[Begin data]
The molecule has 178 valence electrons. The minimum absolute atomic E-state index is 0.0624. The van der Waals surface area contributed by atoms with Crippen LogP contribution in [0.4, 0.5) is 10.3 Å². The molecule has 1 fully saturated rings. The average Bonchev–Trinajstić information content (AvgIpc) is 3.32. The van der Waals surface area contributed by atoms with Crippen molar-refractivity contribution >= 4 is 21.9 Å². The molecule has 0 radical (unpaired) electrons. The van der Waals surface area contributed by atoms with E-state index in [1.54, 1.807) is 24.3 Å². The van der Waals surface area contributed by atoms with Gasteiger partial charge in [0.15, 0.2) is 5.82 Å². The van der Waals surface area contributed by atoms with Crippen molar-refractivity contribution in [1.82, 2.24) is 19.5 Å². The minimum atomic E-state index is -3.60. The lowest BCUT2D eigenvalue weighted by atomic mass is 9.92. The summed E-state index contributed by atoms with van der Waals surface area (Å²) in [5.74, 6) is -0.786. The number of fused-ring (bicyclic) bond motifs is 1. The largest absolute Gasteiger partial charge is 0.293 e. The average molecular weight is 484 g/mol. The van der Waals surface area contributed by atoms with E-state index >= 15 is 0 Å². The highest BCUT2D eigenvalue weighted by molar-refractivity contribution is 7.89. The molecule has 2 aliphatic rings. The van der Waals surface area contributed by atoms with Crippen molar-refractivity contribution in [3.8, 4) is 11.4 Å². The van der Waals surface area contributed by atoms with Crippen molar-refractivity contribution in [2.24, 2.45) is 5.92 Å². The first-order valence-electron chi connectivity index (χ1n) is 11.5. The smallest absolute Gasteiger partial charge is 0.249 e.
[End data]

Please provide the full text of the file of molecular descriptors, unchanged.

The molecule has 178 valence electrons. The minimum absolute atomic E-state index is 0.0624. The van der Waals surface area contributed by atoms with Crippen LogP contribution in [0.4, 0.5) is 10.3 Å². The molecule has 1 fully saturated rings. The average Bonchev–Trinajstić information content (AvgIpc) is 3.32. The van der Waals surface area contributed by atoms with Crippen molar-refractivity contribution >= 4 is 21.9 Å². The molecule has 0 radical (unpaired) electrons. The van der Waals surface area contributed by atoms with E-state index in [1.54, 1.807) is 24.3 Å². The van der Waals surface area contributed by atoms with Gasteiger partial charge in [0.15, 0.2) is 5.82 Å². The van der Waals surface area contributed by atoms with Crippen molar-refractivity contribution in [1.82, 2.24) is 19.5 Å². The minimum atomic E-state index is -3.60. The lowest BCUT2D eigenvalue weighted by atomic mass is 9.92. The summed E-state index contributed by atoms with van der Waals surface area (Å²) in [5.74, 6) is -0.786. The number of fused-ring (bicyclic) bond motifs is 1. The largest absolute Gasteiger partial charge is 0.293 e. The average molecular weight is 484 g/mol. The van der Waals surface area contributed by atoms with E-state index >= 15 is 0 Å². The highest BCUT2D eigenvalue weighted by molar-refractivity contribution is 7.89. The molecule has 2 aliphatic rings. The van der Waals surface area contributed by atoms with Crippen molar-refractivity contribution in [3.8, 4) is 11.4 Å². The van der Waals surface area contributed by atoms with Crippen molar-refractivity contribution in [2.24, 2.45) is 5.92 Å². The first-order valence-electron chi connectivity index (χ1n) is 11.5. The smallest absolute Gasteiger partial charge is 0.249 e.